Fangirl is the story of eighteen-year-old Cather Avery, a freshman in college who is a popular fanfiction author on the Internet. She bases her fanfiction off of the fictional Simon Snow series (think Harry Potter) and is completely obsessed with Simon’s fantasy world. When Cath gets to college with her twin sister Wren, she has a hard time leaving her fantasy world for the real world. Cath is very socially awkward and has a hard time making friends, and feels her sister drifting apart as Wren starts going out to parties and meets new people. Cath’s junior roommate Reagan and her on-and-off boyfriend Levi slowly start to help her come out of her shell as they help her navigate college. Back home, her father struggles with living by himself because he is mentally unstable, and without Cath and Wren to take care of him, he eventually is admitted into a hospital. Even worse, her fiction writing professor claims that Cath is plagiarizing her beloved Simon Snow series when she writes her fanfiction, which crushes Cath’s confidence as a writer. With the help of her friends, family, and fanfiction she begins to find her true self as both a writer and a person.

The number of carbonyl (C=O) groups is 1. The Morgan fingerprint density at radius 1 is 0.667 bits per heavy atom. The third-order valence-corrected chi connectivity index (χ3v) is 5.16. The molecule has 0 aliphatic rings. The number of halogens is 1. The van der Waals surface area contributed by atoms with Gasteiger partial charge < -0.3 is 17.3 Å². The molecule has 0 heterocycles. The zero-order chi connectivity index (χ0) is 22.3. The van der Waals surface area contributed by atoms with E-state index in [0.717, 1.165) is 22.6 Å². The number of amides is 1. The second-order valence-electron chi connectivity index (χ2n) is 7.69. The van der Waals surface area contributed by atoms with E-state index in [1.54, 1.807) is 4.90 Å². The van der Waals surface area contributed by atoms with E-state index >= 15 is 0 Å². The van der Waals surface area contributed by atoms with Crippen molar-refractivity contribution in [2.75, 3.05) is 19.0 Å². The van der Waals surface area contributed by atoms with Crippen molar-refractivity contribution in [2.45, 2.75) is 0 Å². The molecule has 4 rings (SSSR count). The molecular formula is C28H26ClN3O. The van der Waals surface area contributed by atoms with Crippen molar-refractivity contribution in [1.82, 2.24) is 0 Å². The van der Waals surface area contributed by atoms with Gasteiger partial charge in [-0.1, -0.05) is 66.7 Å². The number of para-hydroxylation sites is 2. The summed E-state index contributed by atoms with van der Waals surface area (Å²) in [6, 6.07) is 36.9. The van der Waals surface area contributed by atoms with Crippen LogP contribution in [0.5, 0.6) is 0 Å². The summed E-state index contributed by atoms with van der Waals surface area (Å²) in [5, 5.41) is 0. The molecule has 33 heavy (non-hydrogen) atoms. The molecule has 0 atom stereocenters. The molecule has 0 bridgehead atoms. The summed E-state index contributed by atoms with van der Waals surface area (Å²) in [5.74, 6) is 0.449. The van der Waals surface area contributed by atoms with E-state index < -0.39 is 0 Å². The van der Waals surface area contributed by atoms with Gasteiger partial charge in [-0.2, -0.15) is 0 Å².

Cath’s socially awkward nature and her fanfiction-obsessed lifestyle can be relatable to many teens. Many of her thoughts and actions are common to socially awkward teens, such as not wanting to meet new people or being afraid to go to new places alone. Rowell develops Cath as a character throughout the novel as Cath starts facing problems found in the real world while simultaneously slowly leaving her fantasy world. In between chapters, Rowell adds a unique element by adding excerpts from Cath’s fanfiction, Carry On, Simon, or an excerpt from one of the fictional Simon Snow books as chapter dividers to help the reader learn more about the fantasy world of Simon Snow. A main theme of the novel is the difficulty of transitioning from being a teenager to an adult, which Rowell integrates smoothly with realistic family and life problems, such as Cath’s absent mother’s suddenly reappearing in her life. By the end of the novel, Cath finds a balance between her fantasy world and the real world instead of giving up on fanfiction forever, which makes Cath seem like a more realistic character. Fans of Rowell’s other popular novel, Eleanor & Park, will certainly enjoy Fangirl; Cath and Eleanor have very similar shy, bookish personalities. Those not already familiar with Rowell’s work should check out Fangirl if they are looking for an engaging read.